Again, 300 to 400 kilometres of sea, the Black Sea this time, buffer Turkey from the trouble and strife currently raging in Ukraine. Not easy to know who to support in that business. Russia began, more than two centuries years ago, cleansing Ukraine, Crimea and the Caucasus regions of their predominantly Muslim inhabitants. Western Europe and the USA did little about this in the past, so it’s probably a bit late to start now. Besides, President Obama’s warnings to Vladimir Putin to stop interfering in Ukraine sound pretty hollow when he is authorising US warplanes to bomb Iraq again. Access to the warm waters of the Black Sea has long been a key goal of Russian governments. At times they would have been happy to seize Istanbul and a large chunk of eastern Turkey as well to reach the Mediterranean. Not easy for the United States, with military bases in the Philippines, Hawaii, Cuba (even!), Turkey, Bahrain and other globally strategic spots, to sound convincingly righteous. Nevertheless, there go US warships steaming through the Bosporus to rattle sabres at the Russians.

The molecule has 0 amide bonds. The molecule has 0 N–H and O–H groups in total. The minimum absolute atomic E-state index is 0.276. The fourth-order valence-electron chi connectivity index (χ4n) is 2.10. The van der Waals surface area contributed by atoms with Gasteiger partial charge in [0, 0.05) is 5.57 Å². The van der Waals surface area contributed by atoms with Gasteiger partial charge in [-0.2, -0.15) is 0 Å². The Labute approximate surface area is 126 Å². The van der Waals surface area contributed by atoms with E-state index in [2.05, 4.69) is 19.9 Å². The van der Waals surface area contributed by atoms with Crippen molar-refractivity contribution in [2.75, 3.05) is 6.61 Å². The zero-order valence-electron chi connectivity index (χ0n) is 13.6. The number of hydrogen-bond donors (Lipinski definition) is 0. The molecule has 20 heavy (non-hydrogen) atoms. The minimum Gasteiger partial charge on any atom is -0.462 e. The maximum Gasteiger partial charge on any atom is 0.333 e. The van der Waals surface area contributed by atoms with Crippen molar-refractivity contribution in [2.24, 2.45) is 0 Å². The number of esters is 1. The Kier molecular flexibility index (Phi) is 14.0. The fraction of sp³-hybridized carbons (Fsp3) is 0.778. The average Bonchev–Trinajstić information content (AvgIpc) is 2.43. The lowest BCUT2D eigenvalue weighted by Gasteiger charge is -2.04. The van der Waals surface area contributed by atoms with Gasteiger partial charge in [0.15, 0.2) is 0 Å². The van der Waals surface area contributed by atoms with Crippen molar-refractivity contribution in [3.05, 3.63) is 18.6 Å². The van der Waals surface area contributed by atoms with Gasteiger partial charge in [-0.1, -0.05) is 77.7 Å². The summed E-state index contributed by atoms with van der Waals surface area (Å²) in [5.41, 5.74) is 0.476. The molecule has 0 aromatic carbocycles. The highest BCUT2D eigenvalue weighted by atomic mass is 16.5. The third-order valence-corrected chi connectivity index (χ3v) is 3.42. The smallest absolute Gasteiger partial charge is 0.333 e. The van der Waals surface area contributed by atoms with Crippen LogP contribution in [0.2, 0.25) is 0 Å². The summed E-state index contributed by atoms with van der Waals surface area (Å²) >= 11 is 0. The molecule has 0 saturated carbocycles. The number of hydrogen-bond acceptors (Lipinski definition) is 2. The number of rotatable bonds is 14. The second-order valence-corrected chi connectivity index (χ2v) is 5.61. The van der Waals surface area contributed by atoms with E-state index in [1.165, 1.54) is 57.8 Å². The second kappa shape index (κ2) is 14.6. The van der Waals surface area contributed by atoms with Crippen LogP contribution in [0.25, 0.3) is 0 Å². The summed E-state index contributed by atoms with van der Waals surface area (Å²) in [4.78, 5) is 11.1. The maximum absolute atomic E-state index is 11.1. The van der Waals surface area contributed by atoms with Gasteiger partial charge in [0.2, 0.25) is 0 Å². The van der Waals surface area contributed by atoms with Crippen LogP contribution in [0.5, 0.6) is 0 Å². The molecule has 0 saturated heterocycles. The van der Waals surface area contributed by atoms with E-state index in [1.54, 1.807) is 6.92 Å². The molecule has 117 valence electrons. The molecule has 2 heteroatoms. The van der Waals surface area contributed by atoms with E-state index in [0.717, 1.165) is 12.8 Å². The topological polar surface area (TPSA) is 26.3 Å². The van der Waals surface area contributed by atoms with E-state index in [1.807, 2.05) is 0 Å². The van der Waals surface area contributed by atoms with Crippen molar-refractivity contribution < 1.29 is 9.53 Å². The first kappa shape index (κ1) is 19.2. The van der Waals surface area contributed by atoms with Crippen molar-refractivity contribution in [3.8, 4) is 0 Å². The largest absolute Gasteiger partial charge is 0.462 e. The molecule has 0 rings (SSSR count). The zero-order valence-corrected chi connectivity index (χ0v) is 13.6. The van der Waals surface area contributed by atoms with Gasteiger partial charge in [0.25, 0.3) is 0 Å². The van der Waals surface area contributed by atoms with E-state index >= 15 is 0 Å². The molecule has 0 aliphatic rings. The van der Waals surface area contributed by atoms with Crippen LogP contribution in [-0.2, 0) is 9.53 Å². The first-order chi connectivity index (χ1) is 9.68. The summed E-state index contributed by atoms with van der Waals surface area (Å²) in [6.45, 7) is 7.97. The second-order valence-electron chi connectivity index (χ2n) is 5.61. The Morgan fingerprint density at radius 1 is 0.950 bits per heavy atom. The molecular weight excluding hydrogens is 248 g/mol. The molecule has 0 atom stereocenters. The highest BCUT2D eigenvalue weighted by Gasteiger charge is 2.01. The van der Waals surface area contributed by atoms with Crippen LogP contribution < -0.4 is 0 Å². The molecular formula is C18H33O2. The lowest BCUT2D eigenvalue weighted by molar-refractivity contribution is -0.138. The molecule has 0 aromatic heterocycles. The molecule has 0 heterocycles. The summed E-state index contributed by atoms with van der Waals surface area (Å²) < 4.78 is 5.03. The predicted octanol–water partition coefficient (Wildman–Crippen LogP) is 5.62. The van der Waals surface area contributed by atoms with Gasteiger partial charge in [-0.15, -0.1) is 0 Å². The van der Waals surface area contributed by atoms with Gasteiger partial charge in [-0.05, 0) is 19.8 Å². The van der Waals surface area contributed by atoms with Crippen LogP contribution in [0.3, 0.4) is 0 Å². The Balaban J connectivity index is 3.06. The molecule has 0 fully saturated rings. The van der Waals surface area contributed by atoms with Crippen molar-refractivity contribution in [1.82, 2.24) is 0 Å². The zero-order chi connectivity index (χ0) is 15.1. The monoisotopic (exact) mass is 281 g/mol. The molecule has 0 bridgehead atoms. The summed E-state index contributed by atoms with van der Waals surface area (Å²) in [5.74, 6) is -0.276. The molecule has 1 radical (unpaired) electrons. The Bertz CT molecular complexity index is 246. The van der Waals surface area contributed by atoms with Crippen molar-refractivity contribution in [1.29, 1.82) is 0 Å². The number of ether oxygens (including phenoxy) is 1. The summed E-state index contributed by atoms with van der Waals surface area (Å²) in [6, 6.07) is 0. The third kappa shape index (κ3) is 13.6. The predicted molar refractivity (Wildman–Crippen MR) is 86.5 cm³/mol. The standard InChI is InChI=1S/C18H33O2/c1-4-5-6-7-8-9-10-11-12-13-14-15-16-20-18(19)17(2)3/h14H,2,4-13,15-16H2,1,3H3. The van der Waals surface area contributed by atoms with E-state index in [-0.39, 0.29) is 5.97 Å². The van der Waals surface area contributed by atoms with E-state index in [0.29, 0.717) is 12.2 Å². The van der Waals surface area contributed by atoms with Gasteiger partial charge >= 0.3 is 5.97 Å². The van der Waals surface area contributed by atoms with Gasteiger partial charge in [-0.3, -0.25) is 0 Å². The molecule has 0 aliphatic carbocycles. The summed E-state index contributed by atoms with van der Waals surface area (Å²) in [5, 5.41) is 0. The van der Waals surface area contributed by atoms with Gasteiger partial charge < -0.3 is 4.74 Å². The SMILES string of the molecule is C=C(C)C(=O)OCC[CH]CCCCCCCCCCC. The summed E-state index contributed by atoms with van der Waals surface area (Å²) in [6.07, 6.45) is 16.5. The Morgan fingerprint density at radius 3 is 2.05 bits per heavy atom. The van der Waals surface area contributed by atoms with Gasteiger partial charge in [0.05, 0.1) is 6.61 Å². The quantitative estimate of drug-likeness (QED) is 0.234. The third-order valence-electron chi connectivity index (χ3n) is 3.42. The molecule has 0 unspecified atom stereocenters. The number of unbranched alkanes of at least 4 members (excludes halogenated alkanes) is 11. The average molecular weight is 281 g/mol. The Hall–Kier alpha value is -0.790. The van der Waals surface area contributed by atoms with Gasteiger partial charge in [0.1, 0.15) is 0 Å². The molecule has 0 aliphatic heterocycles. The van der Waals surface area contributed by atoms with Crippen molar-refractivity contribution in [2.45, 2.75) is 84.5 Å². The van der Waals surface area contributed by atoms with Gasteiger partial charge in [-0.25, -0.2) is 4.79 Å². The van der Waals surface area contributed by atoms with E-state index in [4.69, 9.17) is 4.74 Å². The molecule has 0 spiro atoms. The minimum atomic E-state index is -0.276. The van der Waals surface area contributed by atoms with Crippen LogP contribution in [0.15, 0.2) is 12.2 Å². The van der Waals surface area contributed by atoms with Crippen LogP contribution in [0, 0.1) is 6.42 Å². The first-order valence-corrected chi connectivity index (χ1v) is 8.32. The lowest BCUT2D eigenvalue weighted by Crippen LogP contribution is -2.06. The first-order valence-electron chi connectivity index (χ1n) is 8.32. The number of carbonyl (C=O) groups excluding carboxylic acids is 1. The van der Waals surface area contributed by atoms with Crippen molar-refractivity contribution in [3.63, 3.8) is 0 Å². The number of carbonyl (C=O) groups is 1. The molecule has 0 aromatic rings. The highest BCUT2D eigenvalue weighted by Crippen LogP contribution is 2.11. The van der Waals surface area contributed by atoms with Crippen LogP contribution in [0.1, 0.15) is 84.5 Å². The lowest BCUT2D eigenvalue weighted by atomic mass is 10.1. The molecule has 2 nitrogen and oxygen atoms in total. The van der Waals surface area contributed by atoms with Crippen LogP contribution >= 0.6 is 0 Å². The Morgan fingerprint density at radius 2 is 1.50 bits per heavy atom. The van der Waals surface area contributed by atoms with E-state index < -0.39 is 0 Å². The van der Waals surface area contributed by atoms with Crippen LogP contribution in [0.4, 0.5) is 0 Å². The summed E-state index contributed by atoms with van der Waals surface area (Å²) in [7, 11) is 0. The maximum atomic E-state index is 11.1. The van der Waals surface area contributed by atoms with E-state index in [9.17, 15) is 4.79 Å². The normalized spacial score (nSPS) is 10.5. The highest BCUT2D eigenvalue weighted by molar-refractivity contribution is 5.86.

Well, with neighbours and allies like those, you might forgive Turkey for being a little nervous and suspicious of foreigners. In the circumstances, it’s probably surprising that they are as hospitable to outsiders as they unquestionably are. Anti-Muslim propaganda in Western media seems to be constantly inventing new bogeys to justify their use of force against sovereign states. So the Muslim Brotherhood won the post-Arab Spring election in Egypt? In a country whose population is more than 90% Muslim, what would you expect? Especially after nearly thirty years of rule by an American puppet dictator. According to recent figures, fewer US citizens ‘identify as Christian’ (whatever that means), but what are the chances of a non-Christian being elected president?